Page added 17 November 2008
When the Exmouth line opened from Exeter, Queen Street in May 1861, it was natural that Topsham would receive a railway station as the track skirted the east of the town. The route, now known as the Avocet line, has double track at Topsham to allow the passing of trains, on an otherwise single track line.
From the moment that agreement was made to build the Exmouth line and include a station at Topsham, local adverts for houses for sale in the town would mention "The property also is within a few minutes' walk of the proposed Topsham Station of the Exeter and Exmouth Railway." Even a property at Clyst St George suddenly became more desirable as it was "... one Mile from the projected Topsham Railway Station."
The line was opened on the 1 May 1861 by the London and Southwestern Railway. The line was built between Exeter, Queen Street and Topsham by the LSWR, and from Topsham to Exmouth by the Exeter & Exmouth Railway. This arrangement caused problems in the early years for the two companies as disputes about the declaration of dividends would arise at shareholders meetings.
The station has twin platforms, with a station building on the up side, designed by Sir William Tite. The building is a two storey, brick construction and was originally, a station master's house with a canopy over the platform to protect waiting passengers. The down platform had a small timber shelter and canopy. The platforms were lengthened in 1909, to accommodate the growing number of holiday specials heading towards Exmouth. At the height of the railway's popularity, as many as forty trains a day would pass through Topsham. The station master employed eight staff in the 1920's, when as many as a 100,000 tickets would be collected, and 88,000 issued, per year. By the mid 1930's passenger traffic had fallen by 40%.
Topsham was coming to the end of its ship building era, but the port was still busy enough for the railway to build a 700 yard (640 metres) branch line, that opened on 23 September 1861. The track dropped down from the station to emerge by the Lighter Inn at the quay on the Exe. It could only take a single engine hauling eight loaded wagons on a 1 in 38 incline. Guano would be unloaded at the quay and transported by the railway to the customer. Sprats were also unloaded at the quay to be transported inland. The station also supported a small goods yard, with a goods shed, cattle pens and a crane. Topsham had a healthy market garden trade and soft fruit and flowers, including orchids, were handled from the yard, with timber and coal coming in, use in the town. The branch was closed in 1957 and can now be traced as Holman Way, while the goods yard closed in December 1967.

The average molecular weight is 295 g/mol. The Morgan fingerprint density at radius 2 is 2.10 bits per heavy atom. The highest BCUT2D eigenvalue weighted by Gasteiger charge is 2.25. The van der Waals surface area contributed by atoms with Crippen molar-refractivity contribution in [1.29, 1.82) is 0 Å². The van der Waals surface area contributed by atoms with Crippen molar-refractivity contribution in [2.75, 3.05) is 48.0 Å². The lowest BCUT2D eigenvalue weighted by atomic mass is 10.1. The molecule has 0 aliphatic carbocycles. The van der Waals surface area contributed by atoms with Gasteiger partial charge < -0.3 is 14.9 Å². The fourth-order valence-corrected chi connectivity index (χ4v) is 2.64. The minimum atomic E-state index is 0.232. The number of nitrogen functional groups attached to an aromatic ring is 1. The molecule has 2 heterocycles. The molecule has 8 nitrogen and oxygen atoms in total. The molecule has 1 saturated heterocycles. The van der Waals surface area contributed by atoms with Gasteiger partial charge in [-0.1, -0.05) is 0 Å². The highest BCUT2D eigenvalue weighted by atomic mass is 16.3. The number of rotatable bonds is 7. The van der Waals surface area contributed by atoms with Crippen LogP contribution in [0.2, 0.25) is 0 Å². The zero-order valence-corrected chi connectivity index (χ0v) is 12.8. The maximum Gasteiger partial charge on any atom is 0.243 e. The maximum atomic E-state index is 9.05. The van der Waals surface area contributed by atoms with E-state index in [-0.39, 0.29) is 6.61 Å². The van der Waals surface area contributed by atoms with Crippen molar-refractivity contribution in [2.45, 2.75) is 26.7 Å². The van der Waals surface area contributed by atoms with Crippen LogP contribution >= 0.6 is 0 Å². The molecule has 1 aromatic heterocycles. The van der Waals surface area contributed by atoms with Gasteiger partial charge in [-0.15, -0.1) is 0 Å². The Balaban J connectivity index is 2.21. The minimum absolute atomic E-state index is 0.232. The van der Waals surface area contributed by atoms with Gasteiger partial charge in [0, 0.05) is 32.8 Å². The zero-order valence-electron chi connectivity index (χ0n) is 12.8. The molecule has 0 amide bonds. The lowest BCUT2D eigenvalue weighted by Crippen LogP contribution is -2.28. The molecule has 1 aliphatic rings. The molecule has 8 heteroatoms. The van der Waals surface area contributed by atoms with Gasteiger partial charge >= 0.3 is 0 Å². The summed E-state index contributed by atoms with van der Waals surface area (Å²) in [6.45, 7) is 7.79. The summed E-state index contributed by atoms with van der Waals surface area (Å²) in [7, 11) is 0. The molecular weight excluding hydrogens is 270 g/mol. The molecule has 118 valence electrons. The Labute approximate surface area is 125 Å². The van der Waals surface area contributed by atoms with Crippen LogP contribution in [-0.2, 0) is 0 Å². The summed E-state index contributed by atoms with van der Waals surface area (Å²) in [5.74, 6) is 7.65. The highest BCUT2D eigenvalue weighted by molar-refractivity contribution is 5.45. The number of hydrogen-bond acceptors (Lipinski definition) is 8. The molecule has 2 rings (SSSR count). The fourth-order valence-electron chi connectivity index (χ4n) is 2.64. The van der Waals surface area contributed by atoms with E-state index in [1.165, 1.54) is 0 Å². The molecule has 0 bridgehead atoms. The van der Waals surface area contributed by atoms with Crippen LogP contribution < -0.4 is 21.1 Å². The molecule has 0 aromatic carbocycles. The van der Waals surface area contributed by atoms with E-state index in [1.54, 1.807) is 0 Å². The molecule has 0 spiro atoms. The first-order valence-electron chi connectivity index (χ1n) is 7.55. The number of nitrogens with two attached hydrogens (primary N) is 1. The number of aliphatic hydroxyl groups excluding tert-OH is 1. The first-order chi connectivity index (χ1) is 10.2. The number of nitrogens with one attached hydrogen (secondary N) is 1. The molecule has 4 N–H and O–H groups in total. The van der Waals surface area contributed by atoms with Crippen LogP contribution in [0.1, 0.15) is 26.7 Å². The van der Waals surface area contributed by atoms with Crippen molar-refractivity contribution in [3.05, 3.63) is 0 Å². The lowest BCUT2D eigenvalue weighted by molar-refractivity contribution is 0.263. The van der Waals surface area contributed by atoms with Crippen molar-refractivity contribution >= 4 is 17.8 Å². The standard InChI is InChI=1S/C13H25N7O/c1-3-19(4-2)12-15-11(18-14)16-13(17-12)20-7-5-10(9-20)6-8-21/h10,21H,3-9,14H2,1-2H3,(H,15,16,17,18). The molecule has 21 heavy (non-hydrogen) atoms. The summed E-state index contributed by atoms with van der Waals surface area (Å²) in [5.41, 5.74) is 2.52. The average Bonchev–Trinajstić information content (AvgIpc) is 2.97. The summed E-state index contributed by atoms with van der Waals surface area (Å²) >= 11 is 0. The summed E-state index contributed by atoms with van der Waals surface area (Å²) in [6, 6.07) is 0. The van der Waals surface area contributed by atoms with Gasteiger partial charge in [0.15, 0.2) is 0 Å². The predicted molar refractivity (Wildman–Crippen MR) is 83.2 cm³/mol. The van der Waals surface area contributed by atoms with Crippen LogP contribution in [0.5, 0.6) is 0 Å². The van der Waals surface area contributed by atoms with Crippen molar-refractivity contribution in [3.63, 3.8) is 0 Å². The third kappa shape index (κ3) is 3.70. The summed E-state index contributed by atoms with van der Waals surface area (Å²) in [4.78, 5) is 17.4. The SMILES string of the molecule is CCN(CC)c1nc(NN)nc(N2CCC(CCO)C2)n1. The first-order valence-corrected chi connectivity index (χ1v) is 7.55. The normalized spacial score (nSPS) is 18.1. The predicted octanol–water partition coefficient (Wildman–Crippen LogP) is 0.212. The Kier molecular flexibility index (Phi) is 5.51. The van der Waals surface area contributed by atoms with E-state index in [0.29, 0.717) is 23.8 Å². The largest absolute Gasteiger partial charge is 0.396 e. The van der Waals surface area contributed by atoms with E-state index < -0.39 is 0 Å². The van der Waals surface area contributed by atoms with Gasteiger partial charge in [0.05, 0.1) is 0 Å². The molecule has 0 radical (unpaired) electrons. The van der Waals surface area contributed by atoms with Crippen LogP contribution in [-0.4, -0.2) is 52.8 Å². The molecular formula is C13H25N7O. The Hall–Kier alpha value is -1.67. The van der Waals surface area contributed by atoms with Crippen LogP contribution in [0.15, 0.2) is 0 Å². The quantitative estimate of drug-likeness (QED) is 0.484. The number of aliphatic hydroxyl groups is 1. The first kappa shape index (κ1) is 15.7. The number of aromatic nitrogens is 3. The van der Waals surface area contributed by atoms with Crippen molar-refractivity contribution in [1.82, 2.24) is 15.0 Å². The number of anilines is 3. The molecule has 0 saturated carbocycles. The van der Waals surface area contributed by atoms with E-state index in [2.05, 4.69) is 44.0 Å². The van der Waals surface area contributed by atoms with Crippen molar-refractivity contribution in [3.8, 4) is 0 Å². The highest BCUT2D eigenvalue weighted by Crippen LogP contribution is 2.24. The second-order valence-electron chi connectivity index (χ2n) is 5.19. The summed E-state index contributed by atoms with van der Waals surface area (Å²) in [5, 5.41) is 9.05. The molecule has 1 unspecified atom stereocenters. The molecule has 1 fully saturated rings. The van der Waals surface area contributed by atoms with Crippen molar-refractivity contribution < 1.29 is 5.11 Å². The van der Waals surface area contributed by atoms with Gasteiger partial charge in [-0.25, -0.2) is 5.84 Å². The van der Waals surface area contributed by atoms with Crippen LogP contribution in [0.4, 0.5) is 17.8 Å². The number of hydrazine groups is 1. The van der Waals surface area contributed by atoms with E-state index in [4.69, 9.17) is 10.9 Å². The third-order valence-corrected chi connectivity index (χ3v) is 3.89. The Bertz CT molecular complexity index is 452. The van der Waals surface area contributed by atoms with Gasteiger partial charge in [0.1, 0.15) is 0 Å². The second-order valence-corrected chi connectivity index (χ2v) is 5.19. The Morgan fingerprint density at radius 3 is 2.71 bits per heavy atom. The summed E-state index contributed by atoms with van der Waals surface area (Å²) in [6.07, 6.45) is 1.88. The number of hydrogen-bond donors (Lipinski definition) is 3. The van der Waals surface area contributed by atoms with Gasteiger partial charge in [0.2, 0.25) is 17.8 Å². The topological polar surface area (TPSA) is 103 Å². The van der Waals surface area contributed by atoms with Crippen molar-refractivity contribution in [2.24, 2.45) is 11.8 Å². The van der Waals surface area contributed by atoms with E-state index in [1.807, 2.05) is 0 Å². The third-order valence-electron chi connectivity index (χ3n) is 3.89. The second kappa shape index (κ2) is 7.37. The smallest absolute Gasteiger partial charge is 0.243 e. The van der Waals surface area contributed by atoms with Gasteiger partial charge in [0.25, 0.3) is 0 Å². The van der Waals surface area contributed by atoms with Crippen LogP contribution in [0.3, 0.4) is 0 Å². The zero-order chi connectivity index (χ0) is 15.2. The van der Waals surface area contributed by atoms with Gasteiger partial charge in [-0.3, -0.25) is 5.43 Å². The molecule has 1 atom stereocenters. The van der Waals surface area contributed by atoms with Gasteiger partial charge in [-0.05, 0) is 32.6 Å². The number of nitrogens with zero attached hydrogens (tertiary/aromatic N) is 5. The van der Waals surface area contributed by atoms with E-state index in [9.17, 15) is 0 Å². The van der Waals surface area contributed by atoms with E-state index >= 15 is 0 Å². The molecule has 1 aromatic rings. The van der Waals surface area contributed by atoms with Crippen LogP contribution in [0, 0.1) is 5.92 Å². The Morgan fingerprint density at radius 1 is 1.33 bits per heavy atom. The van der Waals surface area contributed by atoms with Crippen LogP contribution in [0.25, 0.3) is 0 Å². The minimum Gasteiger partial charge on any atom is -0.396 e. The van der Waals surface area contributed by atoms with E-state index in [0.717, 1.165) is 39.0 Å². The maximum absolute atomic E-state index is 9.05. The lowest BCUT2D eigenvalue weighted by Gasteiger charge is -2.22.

An early example of railway vandalism occurred in January 1866 when a stone was thrown at the 9.16, Saturday night, train as it passed through Topsham Station. The stone passed through a window and hit a female passenger causing a severe wound. Two years later, and John Hodge Rattenbury, landlord of the Ship Inn, Goldsmith Street, Exeter was summoned for smoking in a railway carriage and obstructing officials at the Topsham Station, an offence which he admitted and for which he was charged costs of 15s.
In 1875 a signal box was installed by the level crossing. The gates were replaced by rising barriers on 20 May 1973 and the box closed on 30 January 1988 when colour signalling was introduced on the line, controlled by Exmouth Junction box.
The Avocet line is now run by First Great Western and along with the ExeRail Partnership of Devon County Council, East Devon Council and Exeter City Council, improvements have been made to the line and stations, including Topsham. The old station buildings are now privately owned and fenced off from the platform, while vandal-proof shelters and lighting have been installed.
The station master's house on the up line at Topsham Station is now privately owned.
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